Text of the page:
Leaves of Grass

BrockaArt, Books, Music, PoliticsLeave a Comment

Leaves of grass: Individual pieces yet also a part of the bigger picture. Individual politics, yet a part of the same consequence. Individual perspectives, yet sharing the same space and time.

I’ve been reflecting on how the quantity of writing I do is not fairly balanced with how much I share, as far as the music goes. I have come to terms with the financial impracticalities of producing all the songs. So, over the last month I’ve been separating the prose into two categories: poems or music. Expressing the poetry is a free outlet, whether in front of a crowd or on my music site. I have added a link on my music site to Poems and will be posting and venturing down that rabbit hole shortly. No sense hopping over there just yet.

{sits with palms facing, twiddles fingers together in a contemplative poise} I have ideas.

I ventured out to a poetry reading this past Saturday at Wild Detectives in Dallas, to get a feel for this vibe, the attending crowd, who participates with what. And…per usual, I felt slightly out of place. I did network, thereby finding an evening crowd of a different caliber in a different part of the city, the whens and the wheres. I will go, but it has to feel right, too.


poetry readings at Wild Detectives

I’m not trying to sound pompous, but I feel like I’ve graduated from this. The coffee shop poetry reading thing was what I did as a teen. Now listening as an adult, it seemed more overwrought and weighted. This was also the hipster version of literary or professorial dinners on the Upper Westside of NYC. I left early.

Concurrently, I was listening to an oldie but goodie podcast interview with Rick Rubin, producer and founder of Columbia Records (the greatest music producer in the history of ever covering the broadest scope: rap-metal-yogic meditation-trance, etc…) with Russell Simmons of Def Jam. -via The New York Public Library (after mentioning snooty NYC vibes, irony not lost on me) These 2 guys were the nucleus, the central propelling force for hip-hop and rap. Back when R&B was evolving out of soul and funk, no record labels would go near what they were creating, and sure as hell, no bank would give a loan. They paved their own path. They opened up a whole genre of music. They made it sound approachable. Russell Simmons repeats throughout the interview ‘we let the artist breathe.’ Yes! And Rick Rubin kept reminding the audience that his main job has always been about being a great listener. SO many gems from this podcast. They both are fierce advocates of meditating, and Russell Simmons just put out a book on veganism. (just a side diddy)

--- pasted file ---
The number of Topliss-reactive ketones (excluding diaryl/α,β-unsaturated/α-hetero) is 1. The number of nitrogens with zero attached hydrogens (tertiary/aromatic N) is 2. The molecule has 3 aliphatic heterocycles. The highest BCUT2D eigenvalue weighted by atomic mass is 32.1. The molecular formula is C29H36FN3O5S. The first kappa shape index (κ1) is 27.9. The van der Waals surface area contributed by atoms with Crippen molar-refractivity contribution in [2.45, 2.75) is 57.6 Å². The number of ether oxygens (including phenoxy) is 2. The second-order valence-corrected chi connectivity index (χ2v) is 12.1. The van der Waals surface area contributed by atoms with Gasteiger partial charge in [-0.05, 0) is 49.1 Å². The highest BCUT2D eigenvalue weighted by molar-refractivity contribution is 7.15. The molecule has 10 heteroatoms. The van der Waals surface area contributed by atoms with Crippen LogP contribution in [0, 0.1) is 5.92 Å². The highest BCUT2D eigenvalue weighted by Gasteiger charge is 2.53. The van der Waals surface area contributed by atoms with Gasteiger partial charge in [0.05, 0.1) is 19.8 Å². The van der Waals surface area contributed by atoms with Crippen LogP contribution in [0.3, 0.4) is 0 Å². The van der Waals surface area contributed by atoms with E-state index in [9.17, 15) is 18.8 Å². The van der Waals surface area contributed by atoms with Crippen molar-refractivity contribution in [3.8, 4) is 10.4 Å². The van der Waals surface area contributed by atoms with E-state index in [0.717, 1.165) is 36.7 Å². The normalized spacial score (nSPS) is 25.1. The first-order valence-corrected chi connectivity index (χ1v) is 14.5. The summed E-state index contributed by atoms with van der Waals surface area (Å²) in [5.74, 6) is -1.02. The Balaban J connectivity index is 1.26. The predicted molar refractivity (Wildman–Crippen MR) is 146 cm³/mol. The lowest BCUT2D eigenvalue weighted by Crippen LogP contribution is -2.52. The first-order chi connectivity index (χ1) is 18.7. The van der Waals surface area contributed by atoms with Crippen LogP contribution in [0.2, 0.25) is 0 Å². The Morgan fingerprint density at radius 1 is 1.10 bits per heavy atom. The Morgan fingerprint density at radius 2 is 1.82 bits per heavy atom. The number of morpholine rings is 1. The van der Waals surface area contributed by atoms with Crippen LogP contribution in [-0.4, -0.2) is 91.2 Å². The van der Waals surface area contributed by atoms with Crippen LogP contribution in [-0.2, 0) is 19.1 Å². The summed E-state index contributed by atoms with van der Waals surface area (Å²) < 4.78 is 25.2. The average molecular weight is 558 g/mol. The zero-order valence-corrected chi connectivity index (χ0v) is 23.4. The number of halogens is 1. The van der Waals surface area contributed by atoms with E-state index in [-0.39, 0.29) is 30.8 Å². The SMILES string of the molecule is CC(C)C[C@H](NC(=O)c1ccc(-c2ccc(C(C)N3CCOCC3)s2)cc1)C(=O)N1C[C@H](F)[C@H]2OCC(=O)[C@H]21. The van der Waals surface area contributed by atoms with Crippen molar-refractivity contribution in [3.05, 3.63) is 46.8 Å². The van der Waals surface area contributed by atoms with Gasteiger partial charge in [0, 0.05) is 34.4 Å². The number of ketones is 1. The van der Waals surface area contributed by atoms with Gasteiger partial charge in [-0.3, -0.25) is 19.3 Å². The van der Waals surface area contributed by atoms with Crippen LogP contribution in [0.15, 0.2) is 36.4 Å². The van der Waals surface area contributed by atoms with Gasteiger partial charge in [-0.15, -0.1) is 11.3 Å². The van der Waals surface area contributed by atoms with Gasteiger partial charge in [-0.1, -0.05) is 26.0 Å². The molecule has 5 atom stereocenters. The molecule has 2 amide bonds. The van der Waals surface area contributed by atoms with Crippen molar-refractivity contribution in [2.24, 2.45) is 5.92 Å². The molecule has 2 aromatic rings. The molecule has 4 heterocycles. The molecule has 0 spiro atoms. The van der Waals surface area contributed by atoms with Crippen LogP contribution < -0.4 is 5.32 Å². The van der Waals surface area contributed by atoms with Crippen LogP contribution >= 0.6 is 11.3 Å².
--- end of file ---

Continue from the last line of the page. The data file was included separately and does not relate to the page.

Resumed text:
Which words seem the best to the writer, dont often roll naturally when singing and one often has to find a rhyming word to match the syllables in rhythm. When one is speaking poetry, you can say whatever you like. It never has to rhyme or flow with any cadence. It is also why a lot of poetry can be unapproachable.

So the podcast and the live poetry reading also coincided with the Academy Awards, and its racially disparaging undertones. Obviously my perspective is minimal, as I do not compete in the Hollywood environment as a blonde female, much less a black man or a black female. But like Rick Rubin and Russell Simmons creating their own niche, why hasn’t a black man erected his own umbrella under which all these other marginalized black actors can work and perform? As Bollywood exist predominantly for Indians, as both Aziz Ansari and Mindy Kaling created their own shows, as writer-producer Shonda Rhimes has monopolized mainstream tv drama with her programs…

I’m not trying to trivialize it either, just making an observation.

Why do we make excuses, why do we project blame?? It is much easier. And if I can’t seem to find exactly where I fit, I need to just make my own space.

Reflecting back on our divergent politics and Leaves of Grass, surprisingly, Walt Whitman on Donald Trump

What hath the GOP wrought? We are to blame for the proliferation of Trump.


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